When to Celebrate Confirmation and Eucharist
with the Baptized, Uncatechized Catholic?
A Continuing Conversation..

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The uncatechized Catholic is a wondrous anomaly.  The Catholic Church baptizes infants based on the faith of parents and their promise to catechize the child.  Sometimes catechesis does not happen due to family, job, home, or a weakened faith.  Our church regrets this situation, but we tolerate it because we believe in the importance of baptism.  We believe so strongly in the imperative to baptize all nations that we risk the absence of catechesis to share this sacrament with the young.  The prevalence of uncatechized Catholics discomfits the state of catechesis, but it affirms the gift of baptism.

Usually the uncatechized Catholic was baptized in infancy but never celebrated other sacraments or received their corresponding catechesis.  When uncatechized adult Catholics seek confirmation and Eucharist, they participate first in formation.

So, "When?"  When is the most appropriate occasion to celebrate sacraments with formerly uncatechized Catholics?

The Rite of Christian Initiation of Adults (RCIA) is clear: Easter.  "The high point of their entire formation will normally be the Easter Vigil.  At that time they will make a profession of the faith in which they were baptized, receive the sacrament of confirmation, and take part in the Eucharist" (409).

Or is it clear?  The National Statutes for the Catechumenate approved by the National Conference of Catholic Bishops say, "although it is not generally recommended, if the sacramental initiation of such candidates is completed with confirmation and Eucharist on the same occasion as the celebration of the full Christian initiation of candidates for baptism, the condition and status of those already baptized should be carefully respected and distinguished" (26).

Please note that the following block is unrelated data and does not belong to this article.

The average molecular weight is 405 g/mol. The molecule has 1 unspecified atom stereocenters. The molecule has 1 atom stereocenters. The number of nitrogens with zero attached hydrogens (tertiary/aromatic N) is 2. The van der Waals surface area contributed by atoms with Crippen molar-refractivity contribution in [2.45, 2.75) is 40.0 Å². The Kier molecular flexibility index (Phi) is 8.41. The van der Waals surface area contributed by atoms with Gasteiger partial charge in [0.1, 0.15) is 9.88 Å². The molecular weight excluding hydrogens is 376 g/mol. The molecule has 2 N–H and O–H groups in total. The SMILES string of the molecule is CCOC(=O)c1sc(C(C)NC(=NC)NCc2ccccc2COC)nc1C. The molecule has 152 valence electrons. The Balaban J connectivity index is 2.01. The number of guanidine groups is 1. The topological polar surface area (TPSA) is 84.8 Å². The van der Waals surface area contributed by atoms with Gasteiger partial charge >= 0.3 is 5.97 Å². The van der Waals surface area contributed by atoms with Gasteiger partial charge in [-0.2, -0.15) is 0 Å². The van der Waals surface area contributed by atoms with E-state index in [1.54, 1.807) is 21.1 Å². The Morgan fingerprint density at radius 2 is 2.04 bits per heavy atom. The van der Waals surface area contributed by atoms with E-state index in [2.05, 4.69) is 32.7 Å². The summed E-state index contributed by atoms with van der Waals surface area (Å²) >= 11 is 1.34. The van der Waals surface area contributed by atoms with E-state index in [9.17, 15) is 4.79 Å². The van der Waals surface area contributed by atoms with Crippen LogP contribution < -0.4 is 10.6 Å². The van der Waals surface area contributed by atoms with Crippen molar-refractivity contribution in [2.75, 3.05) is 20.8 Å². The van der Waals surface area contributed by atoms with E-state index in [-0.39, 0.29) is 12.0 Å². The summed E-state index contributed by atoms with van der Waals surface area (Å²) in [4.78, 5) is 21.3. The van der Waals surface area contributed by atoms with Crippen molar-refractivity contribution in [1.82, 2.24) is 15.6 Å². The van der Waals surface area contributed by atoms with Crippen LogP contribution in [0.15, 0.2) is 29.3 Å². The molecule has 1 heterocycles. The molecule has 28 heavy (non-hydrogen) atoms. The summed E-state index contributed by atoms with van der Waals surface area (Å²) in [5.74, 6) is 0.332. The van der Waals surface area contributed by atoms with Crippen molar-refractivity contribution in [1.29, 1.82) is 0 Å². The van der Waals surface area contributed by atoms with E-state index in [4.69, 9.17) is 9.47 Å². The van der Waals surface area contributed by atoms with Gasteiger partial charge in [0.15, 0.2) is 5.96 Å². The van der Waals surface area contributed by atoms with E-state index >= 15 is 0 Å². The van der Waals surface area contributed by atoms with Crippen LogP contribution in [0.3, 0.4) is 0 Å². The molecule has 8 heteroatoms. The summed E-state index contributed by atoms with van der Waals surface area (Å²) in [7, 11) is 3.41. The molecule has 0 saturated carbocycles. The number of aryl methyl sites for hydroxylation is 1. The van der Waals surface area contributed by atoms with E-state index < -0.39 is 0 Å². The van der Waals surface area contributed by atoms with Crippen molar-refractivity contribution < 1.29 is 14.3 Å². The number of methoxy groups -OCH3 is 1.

The question "When?" arises because of this discrepancy in the RCIA, but also because of the theology of baptism.  As Maxwell E. Johnson argues, the Easter Vigil is most appropriate for baptism.  Receiving baptized Christians at the Easter Vigil diminishes the very baptism we are trying to celebrate. Shouldn't the same be true of baptized, uncatechized Catholics?

Probably so, but RCIA 409 (Part II, Chapter 4, "Preparation of Uncatechized Adults for Confirmation and Eucharist") did not see it that way.  In the American edition of the RCIA, Paragraph 400 amplified the scope of Christians treated in 409 to include "adults who were baptized as infants either as Roman Catholics or as members of another Christian community."  But the original Latin text simply refers to 'adults who were baptized as infants".  This section originally referred to Catholics, not to Christians baptized in another ecclesial community.  Paragraph 409 speaks about making a profession of faith and being confirmed, but not about the act of reception into the full communion of the Catholic Church, which appears in Chapter 5.  Paragraph 409 addresses the condition of the baptized, uncatechized Catholic.